Effective immediately, most UK companies, Societates Europaeae and UK Limited Liability Partnerships (LLPs) are required to maintain a register of People with Significant Control (“PSC Register”). Set out below is a brief summary of some of the requirements. The rules are complex, and you should take immediate steps to seek appropriate advice and put in place the PSC Register. Those who fail to comply with this legal requirement could be committing a criminal offense. Officers of companies and designated members of LLPs who are in default could be fined and/or imprisoned.
Under the new Part 21A and Schedules 1A and 1B of the UK’s Companies Act 2006 (“Companies Act”), companies and LLPs are required to take reasonable steps to determine if there is anyone who is a registrable person or a registrable relevant legal entity (RLE) in relation to that company and, if so, identify such persons in a register of people with significant control over the company, referred to as a PSC Register.
Beginning June 30, 2016, companies and LLPs will be required to file a confirmation statement instead of an annual return at Companies House. This will require companies to confirm certain information in relation to their PSCs and RLEs on an annual basis. This information will be available to the public.
Companies and LLPs must take reasonable steps to find out if there is anyone who is a registrable person or a registrable relevant legal entity in relation to the company and then identify that person. The company/LLP must give notice to anyone it knows or has reasonable cause to believe is a registrable person or relevant legal entity. Once confirmation has been received of the required particulars of the registrable individual or relevant legal entity, the company must enter these details into the register.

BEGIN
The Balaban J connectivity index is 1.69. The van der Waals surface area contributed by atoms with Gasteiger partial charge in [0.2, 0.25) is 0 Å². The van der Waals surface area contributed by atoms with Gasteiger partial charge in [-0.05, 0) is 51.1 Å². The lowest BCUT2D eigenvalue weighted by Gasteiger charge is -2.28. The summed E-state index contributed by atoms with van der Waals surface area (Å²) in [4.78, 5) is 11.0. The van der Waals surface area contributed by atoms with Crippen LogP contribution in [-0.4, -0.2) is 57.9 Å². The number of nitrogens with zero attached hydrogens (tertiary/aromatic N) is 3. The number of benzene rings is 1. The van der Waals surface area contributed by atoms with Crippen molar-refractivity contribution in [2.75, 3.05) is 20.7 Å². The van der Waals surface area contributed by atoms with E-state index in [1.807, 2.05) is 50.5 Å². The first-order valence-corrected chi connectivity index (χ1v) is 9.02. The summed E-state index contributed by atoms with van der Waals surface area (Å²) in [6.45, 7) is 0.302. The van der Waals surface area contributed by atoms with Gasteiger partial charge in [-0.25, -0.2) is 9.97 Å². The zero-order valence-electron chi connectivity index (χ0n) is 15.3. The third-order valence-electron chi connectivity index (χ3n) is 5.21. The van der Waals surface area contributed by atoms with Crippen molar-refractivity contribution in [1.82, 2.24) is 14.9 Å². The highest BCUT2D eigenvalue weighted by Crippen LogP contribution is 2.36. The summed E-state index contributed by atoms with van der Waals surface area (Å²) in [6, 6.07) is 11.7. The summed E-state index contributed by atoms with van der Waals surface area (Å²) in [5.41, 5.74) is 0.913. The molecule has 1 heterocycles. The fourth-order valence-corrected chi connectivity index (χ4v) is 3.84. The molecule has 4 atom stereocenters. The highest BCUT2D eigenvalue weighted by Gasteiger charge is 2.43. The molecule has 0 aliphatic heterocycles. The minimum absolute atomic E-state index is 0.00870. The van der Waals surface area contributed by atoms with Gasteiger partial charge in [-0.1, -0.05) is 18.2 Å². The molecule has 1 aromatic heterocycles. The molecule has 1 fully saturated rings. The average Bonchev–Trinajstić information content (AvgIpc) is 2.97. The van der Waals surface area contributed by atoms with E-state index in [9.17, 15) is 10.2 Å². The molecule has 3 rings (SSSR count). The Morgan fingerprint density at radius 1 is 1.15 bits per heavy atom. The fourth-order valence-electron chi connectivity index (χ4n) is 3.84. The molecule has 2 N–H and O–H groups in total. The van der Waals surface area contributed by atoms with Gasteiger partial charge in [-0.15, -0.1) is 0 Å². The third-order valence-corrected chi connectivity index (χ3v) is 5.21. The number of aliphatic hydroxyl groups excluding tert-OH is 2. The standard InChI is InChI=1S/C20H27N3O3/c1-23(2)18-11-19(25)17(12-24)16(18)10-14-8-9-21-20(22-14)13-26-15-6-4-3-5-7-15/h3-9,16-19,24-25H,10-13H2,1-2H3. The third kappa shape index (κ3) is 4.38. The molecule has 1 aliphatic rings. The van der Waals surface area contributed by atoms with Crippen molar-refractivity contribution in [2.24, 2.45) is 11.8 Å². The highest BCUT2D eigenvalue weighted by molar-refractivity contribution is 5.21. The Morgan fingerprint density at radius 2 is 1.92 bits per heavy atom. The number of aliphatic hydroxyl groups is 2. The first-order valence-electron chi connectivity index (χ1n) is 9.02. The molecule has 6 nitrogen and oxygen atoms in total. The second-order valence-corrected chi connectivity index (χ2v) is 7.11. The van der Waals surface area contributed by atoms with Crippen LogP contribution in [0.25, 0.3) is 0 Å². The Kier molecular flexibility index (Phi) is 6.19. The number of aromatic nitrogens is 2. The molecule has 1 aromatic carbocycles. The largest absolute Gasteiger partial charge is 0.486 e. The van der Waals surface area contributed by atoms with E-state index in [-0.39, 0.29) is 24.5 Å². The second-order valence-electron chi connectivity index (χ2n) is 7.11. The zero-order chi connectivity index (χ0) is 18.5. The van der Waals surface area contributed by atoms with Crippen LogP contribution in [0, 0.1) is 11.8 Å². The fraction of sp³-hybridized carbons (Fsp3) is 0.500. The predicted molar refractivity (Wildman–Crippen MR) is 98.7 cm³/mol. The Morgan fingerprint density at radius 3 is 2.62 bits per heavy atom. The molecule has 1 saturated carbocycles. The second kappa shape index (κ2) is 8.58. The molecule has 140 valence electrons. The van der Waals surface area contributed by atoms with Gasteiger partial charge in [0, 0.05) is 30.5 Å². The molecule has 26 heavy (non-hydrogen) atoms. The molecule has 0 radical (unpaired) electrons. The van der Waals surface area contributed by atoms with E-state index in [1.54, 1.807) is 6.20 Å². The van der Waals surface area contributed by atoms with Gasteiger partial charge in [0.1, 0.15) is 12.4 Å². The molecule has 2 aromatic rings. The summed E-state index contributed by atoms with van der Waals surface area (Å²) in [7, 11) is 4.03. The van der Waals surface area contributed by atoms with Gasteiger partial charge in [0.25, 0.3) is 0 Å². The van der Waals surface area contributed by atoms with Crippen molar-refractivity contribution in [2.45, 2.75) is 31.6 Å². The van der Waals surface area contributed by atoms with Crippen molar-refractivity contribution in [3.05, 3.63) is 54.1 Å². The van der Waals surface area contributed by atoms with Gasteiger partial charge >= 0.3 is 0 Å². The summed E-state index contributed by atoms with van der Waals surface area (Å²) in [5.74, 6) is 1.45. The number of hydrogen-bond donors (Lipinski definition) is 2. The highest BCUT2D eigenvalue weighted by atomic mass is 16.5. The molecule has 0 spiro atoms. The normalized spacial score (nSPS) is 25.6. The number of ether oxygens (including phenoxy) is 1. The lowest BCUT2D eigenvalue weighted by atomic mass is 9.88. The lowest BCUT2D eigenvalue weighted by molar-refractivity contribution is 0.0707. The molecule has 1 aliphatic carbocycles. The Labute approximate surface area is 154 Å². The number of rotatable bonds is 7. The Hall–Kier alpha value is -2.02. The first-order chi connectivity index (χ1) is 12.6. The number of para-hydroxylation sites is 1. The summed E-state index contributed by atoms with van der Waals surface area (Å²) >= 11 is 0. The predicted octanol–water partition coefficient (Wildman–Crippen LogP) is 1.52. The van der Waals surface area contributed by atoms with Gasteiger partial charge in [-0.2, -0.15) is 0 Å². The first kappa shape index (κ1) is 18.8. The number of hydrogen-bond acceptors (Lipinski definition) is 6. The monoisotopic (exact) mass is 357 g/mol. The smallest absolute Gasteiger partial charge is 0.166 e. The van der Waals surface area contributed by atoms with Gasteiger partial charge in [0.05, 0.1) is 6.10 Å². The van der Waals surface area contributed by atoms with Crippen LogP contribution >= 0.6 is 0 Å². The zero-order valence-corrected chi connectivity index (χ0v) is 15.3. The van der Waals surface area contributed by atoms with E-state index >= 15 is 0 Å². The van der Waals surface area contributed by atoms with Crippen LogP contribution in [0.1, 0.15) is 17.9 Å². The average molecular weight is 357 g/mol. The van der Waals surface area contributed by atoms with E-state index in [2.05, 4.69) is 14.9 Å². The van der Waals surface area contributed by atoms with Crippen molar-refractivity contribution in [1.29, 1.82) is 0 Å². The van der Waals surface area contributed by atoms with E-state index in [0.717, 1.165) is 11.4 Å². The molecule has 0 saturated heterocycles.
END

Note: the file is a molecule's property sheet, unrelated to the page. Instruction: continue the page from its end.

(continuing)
The company/LLP must keep a register of people with significant control over the company/LLP available for inspection at its registered office or at a place specified in regulations. The register should be open to inspection by any person free of charge and copies may be requested on payment of a fee.
Since PSCs can include individuals and the PSC register will contain personal data of PSCs, the new PSC regime will pose its own data privacy challenges. Any personal data obtained and maintained will need to be processed in accordance with relevant data protection laws. Processing of personal data is exempt from the second, third and fifth protection principles in Schedule 1 to the Data Protection Act 1998 where the data controller is obliged by law to disclose the information or make it available to the public, whether by publishing it, or by making it available for inspection, or otherwise. However, particular care will have to be taken in relation to personal data obtained from, or provided by, PSCs that are not required to be processed under the PSC regime while ensuring that the personal data is up to date and correctly reflected in the PSC register and any filings at Companies House.